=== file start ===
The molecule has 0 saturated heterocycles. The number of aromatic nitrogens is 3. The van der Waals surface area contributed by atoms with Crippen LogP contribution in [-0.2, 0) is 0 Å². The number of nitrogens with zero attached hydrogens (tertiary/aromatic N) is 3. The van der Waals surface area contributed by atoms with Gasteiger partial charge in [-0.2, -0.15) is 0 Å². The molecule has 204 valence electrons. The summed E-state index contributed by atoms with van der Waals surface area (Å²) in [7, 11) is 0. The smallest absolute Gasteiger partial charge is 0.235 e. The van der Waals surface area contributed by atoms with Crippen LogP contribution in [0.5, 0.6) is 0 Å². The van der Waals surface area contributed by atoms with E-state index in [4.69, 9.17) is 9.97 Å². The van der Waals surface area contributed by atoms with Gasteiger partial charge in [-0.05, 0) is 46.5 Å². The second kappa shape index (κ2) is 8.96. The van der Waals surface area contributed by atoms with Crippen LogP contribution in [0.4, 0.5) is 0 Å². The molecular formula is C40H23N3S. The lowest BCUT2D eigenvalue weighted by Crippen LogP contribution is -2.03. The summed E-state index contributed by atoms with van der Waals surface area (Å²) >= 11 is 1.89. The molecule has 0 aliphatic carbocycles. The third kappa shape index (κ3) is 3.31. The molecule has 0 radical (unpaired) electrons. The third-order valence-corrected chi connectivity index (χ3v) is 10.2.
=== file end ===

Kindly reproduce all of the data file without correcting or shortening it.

The molecule has 0 saturated heterocycles. The number of aromatic nitrogens is 3. The van der Waals surface area contributed by atoms with Crippen LogP contribution in [-0.2, 0) is 0 Å². The number of nitrogens with zero attached hydrogens (tertiary/aromatic N) is 3. The van der Waals surface area contributed by atoms with Gasteiger partial charge in [-0.2, -0.15) is 0 Å². The molecule has 204 valence electrons. The summed E-state index contributed by atoms with van der Waals surface area (Å²) in [7, 11) is 0. The smallest absolute Gasteiger partial charge is 0.235 e. The van der Waals surface area contributed by atoms with Crippen LogP contribution in [0.5, 0.6) is 0 Å². The van der Waals surface area contributed by atoms with E-state index in [4.69, 9.17) is 9.97 Å². The van der Waals surface area contributed by atoms with Gasteiger partial charge in [-0.05, 0) is 46.5 Å². The second kappa shape index (κ2) is 8.96. The van der Waals surface area contributed by atoms with Crippen LogP contribution in [0.4, 0.5) is 0 Å². The molecular formula is C40H23N3S. The lowest BCUT2D eigenvalue weighted by Crippen LogP contribution is -2.03. The summed E-state index contributed by atoms with van der Waals surface area (Å²) >= 11 is 1.89. The molecule has 0 aliphatic carbocycles. The third kappa shape index (κ3) is 3.31. The molecule has 0 radical (unpaired) electrons. The third-order valence-corrected chi connectivity index (χ3v) is 10.2.